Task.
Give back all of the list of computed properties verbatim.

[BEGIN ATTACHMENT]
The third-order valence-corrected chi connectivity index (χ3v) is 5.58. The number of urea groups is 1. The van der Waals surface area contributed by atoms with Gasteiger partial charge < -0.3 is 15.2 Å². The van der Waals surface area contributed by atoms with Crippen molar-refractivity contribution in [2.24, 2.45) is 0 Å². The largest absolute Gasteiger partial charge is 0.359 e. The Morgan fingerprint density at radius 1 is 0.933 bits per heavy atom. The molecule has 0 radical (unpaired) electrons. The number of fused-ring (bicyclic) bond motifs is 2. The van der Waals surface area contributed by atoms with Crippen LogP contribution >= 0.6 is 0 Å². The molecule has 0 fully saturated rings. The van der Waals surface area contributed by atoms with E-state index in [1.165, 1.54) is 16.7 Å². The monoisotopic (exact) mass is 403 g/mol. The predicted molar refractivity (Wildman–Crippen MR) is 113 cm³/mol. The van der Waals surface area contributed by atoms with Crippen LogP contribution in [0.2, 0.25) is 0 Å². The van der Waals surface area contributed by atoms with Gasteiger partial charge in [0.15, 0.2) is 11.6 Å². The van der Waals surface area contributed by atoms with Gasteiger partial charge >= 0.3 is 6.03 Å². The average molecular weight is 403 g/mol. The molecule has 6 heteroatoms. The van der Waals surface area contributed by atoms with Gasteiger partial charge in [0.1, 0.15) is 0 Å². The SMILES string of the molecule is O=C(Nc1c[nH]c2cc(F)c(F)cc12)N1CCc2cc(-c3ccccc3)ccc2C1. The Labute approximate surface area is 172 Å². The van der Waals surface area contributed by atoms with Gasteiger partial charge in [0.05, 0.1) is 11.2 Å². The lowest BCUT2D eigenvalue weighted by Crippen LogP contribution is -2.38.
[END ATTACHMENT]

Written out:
The third-order valence-corrected chi connectivity index (χ3v) is 5.58. The number of urea groups is 1. The van der Waals surface area contributed by atoms with Gasteiger partial charge < -0.3 is 15.2 Å². The van der Waals surface area contributed by atoms with Crippen molar-refractivity contribution in [2.24, 2.45) is 0 Å². The largest absolute Gasteiger partial charge is 0.359 e. The Morgan fingerprint density at radius 1 is 0.933 bits per heavy atom. The molecule has 0 radical (unpaired) electrons. The number of fused-ring (bicyclic) bond motifs is 2. The van der Waals surface area contributed by atoms with Crippen LogP contribution >= 0.6 is 0 Å². The molecule has 0 fully saturated rings. The van der Waals surface area contributed by atoms with E-state index in [1.165, 1.54) is 16.7 Å². The monoisotopic (exact) mass is 403 g/mol. The predicted molar refractivity (Wildman–Crippen MR) is 113 cm³/mol. The van der Waals surface area contributed by atoms with Crippen LogP contribution in [0.2, 0.25) is 0 Å². The van der Waals surface area contributed by atoms with Gasteiger partial charge in [0.15, 0.2) is 11.6 Å². The van der Waals surface area contributed by atoms with Gasteiger partial charge >= 0.3 is 6.03 Å². The average molecular weight is 403 g/mol. The molecule has 6 heteroatoms. The van der Waals surface area contributed by atoms with Gasteiger partial charge in [0.1, 0.15) is 0 Å². The SMILES string of the molecule is O=C(Nc1c[nH]c2cc(F)c(F)cc12)N1CCc2cc(-c3ccccc3)ccc2C1. The Labute approximate surface area is 172 Å². The van der Waals surface area contributed by atoms with Gasteiger partial charge in [0.05, 0.1) is 11.2 Å². The lowest BCUT2D eigenvalue weighted by Crippen LogP contribution is -2.38.